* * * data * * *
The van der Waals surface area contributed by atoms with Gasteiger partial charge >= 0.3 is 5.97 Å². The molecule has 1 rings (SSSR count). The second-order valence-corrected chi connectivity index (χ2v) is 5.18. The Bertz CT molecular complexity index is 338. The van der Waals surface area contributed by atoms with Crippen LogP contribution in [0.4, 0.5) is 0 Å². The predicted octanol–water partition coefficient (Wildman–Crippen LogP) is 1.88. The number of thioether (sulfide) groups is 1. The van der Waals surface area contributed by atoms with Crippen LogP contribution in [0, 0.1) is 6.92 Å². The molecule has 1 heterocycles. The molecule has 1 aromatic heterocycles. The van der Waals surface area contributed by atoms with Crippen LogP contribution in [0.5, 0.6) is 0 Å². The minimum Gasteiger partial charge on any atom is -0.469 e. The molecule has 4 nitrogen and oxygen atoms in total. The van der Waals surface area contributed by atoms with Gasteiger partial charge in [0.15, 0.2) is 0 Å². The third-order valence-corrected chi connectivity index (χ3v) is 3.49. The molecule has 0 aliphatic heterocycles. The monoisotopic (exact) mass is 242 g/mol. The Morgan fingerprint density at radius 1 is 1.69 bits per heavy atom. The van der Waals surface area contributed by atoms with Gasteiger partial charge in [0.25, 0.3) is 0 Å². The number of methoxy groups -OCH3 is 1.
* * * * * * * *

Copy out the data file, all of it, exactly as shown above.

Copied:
The van der Waals surface area contributed by atoms with Gasteiger partial charge >= 0.3 is 5.97 Å². The molecule has 1 rings (SSSR count). The second-order valence-corrected chi connectivity index (χ2v) is 5.18. The Bertz CT molecular complexity index is 338. The van der Waals surface area contributed by atoms with Crippen LogP contribution in [0.4, 0.5) is 0 Å². The predicted octanol–water partition coefficient (Wildman–Crippen LogP) is 1.88. The number of thioether (sulfide) groups is 1. The van der Waals surface area contributed by atoms with Crippen LogP contribution in [0, 0.1) is 6.92 Å². The molecule has 1 heterocycles. The molecule has 1 aromatic heterocycles. The van der Waals surface area contributed by atoms with Crippen LogP contribution in [0.5, 0.6) is 0 Å². The minimum Gasteiger partial charge on any atom is -0.469 e. The molecule has 4 nitrogen and oxygen atoms in total. The van der Waals surface area contributed by atoms with Gasteiger partial charge in [0.15, 0.2) is 0 Å². The third-order valence-corrected chi connectivity index (χ3v) is 3.49. The molecule has 0 aliphatic heterocycles. The monoisotopic (exact) mass is 242 g/mol. The Morgan fingerprint density at radius 1 is 1.69 bits per heavy atom. The van der Waals surface area contributed by atoms with Gasteiger partial charge in [0.25, 0.3) is 0 Å². The number of methoxy groups -OCH3 is 1.